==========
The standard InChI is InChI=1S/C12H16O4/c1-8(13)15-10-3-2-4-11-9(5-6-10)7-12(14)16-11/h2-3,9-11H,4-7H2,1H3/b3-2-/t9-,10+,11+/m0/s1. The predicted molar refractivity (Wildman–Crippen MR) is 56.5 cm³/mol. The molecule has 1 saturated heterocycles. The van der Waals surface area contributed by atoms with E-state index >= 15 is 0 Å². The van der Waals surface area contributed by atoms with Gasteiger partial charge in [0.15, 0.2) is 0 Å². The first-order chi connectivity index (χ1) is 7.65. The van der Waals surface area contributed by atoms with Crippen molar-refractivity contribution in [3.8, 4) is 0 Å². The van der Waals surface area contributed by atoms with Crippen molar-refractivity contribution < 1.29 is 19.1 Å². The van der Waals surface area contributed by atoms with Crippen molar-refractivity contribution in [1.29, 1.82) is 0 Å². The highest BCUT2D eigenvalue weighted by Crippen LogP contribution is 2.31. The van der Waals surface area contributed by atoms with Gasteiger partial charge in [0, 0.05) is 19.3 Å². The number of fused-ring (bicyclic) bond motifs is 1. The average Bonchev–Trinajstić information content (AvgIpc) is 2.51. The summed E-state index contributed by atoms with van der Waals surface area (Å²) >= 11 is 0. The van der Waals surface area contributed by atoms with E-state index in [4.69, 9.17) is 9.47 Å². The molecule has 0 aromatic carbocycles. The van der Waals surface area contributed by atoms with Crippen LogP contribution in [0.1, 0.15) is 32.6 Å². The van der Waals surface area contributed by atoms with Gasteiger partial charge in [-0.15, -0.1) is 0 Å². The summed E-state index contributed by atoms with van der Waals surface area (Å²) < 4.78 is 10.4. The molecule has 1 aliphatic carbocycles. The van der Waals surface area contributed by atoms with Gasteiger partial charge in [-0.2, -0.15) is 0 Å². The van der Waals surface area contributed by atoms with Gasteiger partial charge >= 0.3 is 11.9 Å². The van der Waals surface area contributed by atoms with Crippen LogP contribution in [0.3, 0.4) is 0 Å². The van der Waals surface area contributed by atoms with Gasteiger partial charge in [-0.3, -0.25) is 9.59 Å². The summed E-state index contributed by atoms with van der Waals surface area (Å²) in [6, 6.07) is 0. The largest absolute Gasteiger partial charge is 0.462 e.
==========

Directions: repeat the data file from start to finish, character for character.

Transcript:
The standard InChI is InChI=1S/C12H16O4/c1-8(13)15-10-3-2-4-11-9(5-6-10)7-12(14)16-11/h2-3,9-11H,4-7H2,1H3/b3-2-/t9-,10+,11+/m0/s1. The predicted molar refractivity (Wildman–Crippen MR) is 56.5 cm³/mol. The molecule has 1 saturated heterocycles. The van der Waals surface area contributed by atoms with E-state index >= 15 is 0 Å². The van der Waals surface area contributed by atoms with Gasteiger partial charge in [0.15, 0.2) is 0 Å². The first-order chi connectivity index (χ1) is 7.65. The van der Waals surface area contributed by atoms with Crippen molar-refractivity contribution in [3.8, 4) is 0 Å². The van der Waals surface area contributed by atoms with Crippen molar-refractivity contribution < 1.29 is 19.1 Å². The van der Waals surface area contributed by atoms with Crippen molar-refractivity contribution in [1.29, 1.82) is 0 Å². The highest BCUT2D eigenvalue weighted by Crippen LogP contribution is 2.31. The van der Waals surface area contributed by atoms with Gasteiger partial charge in [0, 0.05) is 19.3 Å². The number of fused-ring (bicyclic) bond motifs is 1. The average Bonchev–Trinajstić information content (AvgIpc) is 2.51. The summed E-state index contributed by atoms with van der Waals surface area (Å²) >= 11 is 0. The van der Waals surface area contributed by atoms with E-state index in [4.69, 9.17) is 9.47 Å². The molecule has 0 aromatic carbocycles. The van der Waals surface area contributed by atoms with Crippen LogP contribution in [0.1, 0.15) is 32.6 Å². The van der Waals surface area contributed by atoms with Gasteiger partial charge in [-0.15, -0.1) is 0 Å². The summed E-state index contributed by atoms with van der Waals surface area (Å²) < 4.78 is 10.4. The molecule has 1 aliphatic carbocycles. The van der Waals surface area contributed by atoms with Gasteiger partial charge in [-0.2, -0.15) is 0 Å². The van der Waals surface area contributed by atoms with Gasteiger partial charge >= 0.3 is 11.9 Å². The van der Waals surface area contributed by atoms with Crippen LogP contribution in [0.3, 0.4) is 0 Å². The van der Waals surface area contributed by atoms with Gasteiger partial charge in [-0.3, -0.25) is 9.59 Å². The summed E-state index contributed by atoms with van der Waals surface area (Å²) in [6, 6.07) is 0. The largest absolute Gasteiger partial charge is 0.462 e.